Monday, June 21, 2021
by Trevor Wilkes, MD
The athletes we watch
on television, and for that matter our own children for whom we cheer
from the sidelines,
can often seem invincible. Recently, the world witnessed a grim
reminder that this is
not the case - a reminder that we must be prepared.
The European Soccer
Championships are underway across the Atlantic. Fandom and
fuel soaring levels of excitement and engagement in this event. Amidst this
joy, Christian Eriksen
suddenly collapsed, unprovoked and lay motionless in
the grass. Athletic
training staff rushed to perform CPR. Players openly wept. Fans and
viewers held their
collective breath. What had happened?
For those not
familiar, Mr. Eriksen is a star attacking midfield player for the Danish
Soccer Team and the
club Inter Milan, this year's champions of Italy. At age 29, he is in elite,
top 1%, physical
condition. Professional soccer players typically run greater than 7 miles a
game, much of it
sprinting, and follow a grueling conditioning program.
Sudden cardiac arrest
is the leading cause of death in young athletes. It remains a rare
occurrence and the
exact incidence is unknown, perhaps 1 in 50,000. However, speak with any
trainer or coach, and they have witnessed at least one close call. Typically,
an underlying heart
abnormality such as Hypertrophic Cardiomyopathy, Coronary Artery
abnormalities or Long
QT Syndrome are at the root cause. A description of these complex
conditions is beyond
the scope of this post; however, in function, the heart suddenly ceases to
maintain the ability
to pump sufficient blood, and thus oxygen, to the brain.
These conditions are
often unknown. At times, symptoms such as unexplained fainting can
serve as a clue to
diagnosis. A direct family history of sudden cardiac death at an age less than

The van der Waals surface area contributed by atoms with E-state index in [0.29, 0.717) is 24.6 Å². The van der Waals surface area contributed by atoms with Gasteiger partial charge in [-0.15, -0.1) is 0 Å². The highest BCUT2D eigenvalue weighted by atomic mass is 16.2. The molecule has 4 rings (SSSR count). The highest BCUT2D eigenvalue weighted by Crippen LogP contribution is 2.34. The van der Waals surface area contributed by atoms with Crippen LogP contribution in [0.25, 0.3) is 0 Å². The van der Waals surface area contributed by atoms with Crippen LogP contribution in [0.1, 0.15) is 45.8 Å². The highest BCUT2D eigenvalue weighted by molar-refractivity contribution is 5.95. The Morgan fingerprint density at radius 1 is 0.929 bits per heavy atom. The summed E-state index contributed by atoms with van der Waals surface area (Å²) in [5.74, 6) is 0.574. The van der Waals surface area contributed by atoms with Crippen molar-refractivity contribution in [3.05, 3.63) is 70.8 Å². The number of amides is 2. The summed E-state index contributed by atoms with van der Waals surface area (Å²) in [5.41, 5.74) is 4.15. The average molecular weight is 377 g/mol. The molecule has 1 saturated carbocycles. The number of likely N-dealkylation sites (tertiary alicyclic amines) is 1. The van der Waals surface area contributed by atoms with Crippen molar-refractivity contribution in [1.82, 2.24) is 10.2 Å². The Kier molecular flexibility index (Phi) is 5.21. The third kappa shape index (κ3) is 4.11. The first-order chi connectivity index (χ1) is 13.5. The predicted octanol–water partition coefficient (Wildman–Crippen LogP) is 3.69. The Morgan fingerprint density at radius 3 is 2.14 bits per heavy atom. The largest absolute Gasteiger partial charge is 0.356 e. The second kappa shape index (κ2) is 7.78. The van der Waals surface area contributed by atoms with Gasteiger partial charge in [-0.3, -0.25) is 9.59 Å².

50 can also serve as a
warning sign to discuss with a physician. Screening for these conditions
is controversial due
to high cost and frequent false positive tests.
What is not debatable,
is that prompt action and preparedness saves lives. A solid
practice, and certification of CPR (cardiopulmonary resuscitation) amongst
athletic trainers and the general population have saved countless lives.
Layer on top of this
the growing presence of automated external defibrillators (AED) which
stimulation to the heart muscle and survival rates are more promising than
Watch this video from U.S. Soccer: Recognize to Recover - CPR and AED Training
In the case of
Christian Eriksen, medical staff were on the field attending to
player in less than 2
minutes. What has been reported is that he had a faint pulse initially which
CPR was immediately undertaken and one round of “shock” with the AED
was utilized. The
player was seen to have eyes open and fingers moving while being
stretchered off the
field. Although Eriksen was discharged from a Copenhagen hospital on Friday, June 18, OrthoCincy and OrthoCincy Wellington continue to extend our thoughts to him and his family.
This should serve as a reminder to our Tri-State sports family of athletes,
administrators and ATCs of the fragility of life and our collective
care for each other.
Learn more about Dr. Wilkes and all the OrthoCincy and OrthoCincy Wellington doctors.